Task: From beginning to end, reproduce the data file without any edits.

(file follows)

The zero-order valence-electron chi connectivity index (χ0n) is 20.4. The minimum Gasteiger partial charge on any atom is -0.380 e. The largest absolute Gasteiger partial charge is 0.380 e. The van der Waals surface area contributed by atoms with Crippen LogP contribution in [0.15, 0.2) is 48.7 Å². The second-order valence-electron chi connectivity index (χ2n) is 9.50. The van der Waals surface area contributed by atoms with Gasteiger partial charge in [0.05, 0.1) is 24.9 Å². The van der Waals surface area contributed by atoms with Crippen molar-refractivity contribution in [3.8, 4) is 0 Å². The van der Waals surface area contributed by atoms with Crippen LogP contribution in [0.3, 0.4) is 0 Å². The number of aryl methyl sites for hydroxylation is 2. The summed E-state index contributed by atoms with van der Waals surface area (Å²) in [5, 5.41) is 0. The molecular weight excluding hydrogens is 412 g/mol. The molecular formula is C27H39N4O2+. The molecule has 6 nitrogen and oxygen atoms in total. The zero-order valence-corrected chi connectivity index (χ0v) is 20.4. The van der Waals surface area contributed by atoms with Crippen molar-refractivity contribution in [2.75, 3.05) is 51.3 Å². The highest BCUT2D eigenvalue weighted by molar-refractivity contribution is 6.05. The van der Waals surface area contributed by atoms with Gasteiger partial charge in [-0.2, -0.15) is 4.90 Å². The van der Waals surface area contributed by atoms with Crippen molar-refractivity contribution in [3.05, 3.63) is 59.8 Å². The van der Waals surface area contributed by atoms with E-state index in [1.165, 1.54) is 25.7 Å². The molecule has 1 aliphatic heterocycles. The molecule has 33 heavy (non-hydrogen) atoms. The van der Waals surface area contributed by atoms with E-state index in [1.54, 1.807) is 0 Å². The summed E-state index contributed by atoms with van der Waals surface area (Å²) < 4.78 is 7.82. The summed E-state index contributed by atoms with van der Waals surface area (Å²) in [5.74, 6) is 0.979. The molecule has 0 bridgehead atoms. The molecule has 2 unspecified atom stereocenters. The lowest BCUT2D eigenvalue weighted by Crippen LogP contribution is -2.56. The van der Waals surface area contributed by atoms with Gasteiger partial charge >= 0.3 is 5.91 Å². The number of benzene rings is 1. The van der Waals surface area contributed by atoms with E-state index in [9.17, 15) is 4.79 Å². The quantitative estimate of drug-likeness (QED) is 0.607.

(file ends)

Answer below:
The zero-order valence-electron chi connectivity index (χ0n) is 20.4. The minimum Gasteiger partial charge on any atom is -0.380 e. The largest absolute Gasteiger partial charge is 0.380 e. The van der Waals surface area contributed by atoms with Crippen LogP contribution in [0.15, 0.2) is 48.7 Å². The second-order valence-electron chi connectivity index (χ2n) is 9.50. The van der Waals surface area contributed by atoms with Gasteiger partial charge in [0.05, 0.1) is 24.9 Å². The van der Waals surface area contributed by atoms with Crippen molar-refractivity contribution in [3.8, 4) is 0 Å². The van der Waals surface area contributed by atoms with Crippen LogP contribution in [0.3, 0.4) is 0 Å². The number of aryl methyl sites for hydroxylation is 2. The summed E-state index contributed by atoms with van der Waals surface area (Å²) in [5, 5.41) is 0. The molecular weight excluding hydrogens is 412 g/mol. The molecular formula is C27H39N4O2+. The molecule has 6 nitrogen and oxygen atoms in total. The zero-order valence-corrected chi connectivity index (χ0v) is 20.4. The van der Waals surface area contributed by atoms with Crippen molar-refractivity contribution in [2.75, 3.05) is 51.3 Å². The highest BCUT2D eigenvalue weighted by molar-refractivity contribution is 6.05. The van der Waals surface area contributed by atoms with Gasteiger partial charge in [-0.2, -0.15) is 4.90 Å². The van der Waals surface area contributed by atoms with Crippen molar-refractivity contribution in [3.05, 3.63) is 59.8 Å². The van der Waals surface area contributed by atoms with E-state index in [1.165, 1.54) is 25.7 Å². The molecule has 1 aliphatic heterocycles. The molecule has 33 heavy (non-hydrogen) atoms. The van der Waals surface area contributed by atoms with E-state index in [1.54, 1.807) is 0 Å². The summed E-state index contributed by atoms with van der Waals surface area (Å²) < 4.78 is 7.82. The summed E-state index contributed by atoms with van der Waals surface area (Å²) in [5.74, 6) is 0.979. The molecule has 0 bridgehead atoms. The molecule has 2 unspecified atom stereocenters. The lowest BCUT2D eigenvalue weighted by Crippen LogP contribution is -2.56. The van der Waals surface area contributed by atoms with Gasteiger partial charge >= 0.3 is 5.91 Å². The number of benzene rings is 1. The van der Waals surface area contributed by atoms with E-state index in [9.17, 15) is 4.79 Å². The quantitative estimate of drug-likeness (QED) is 0.607.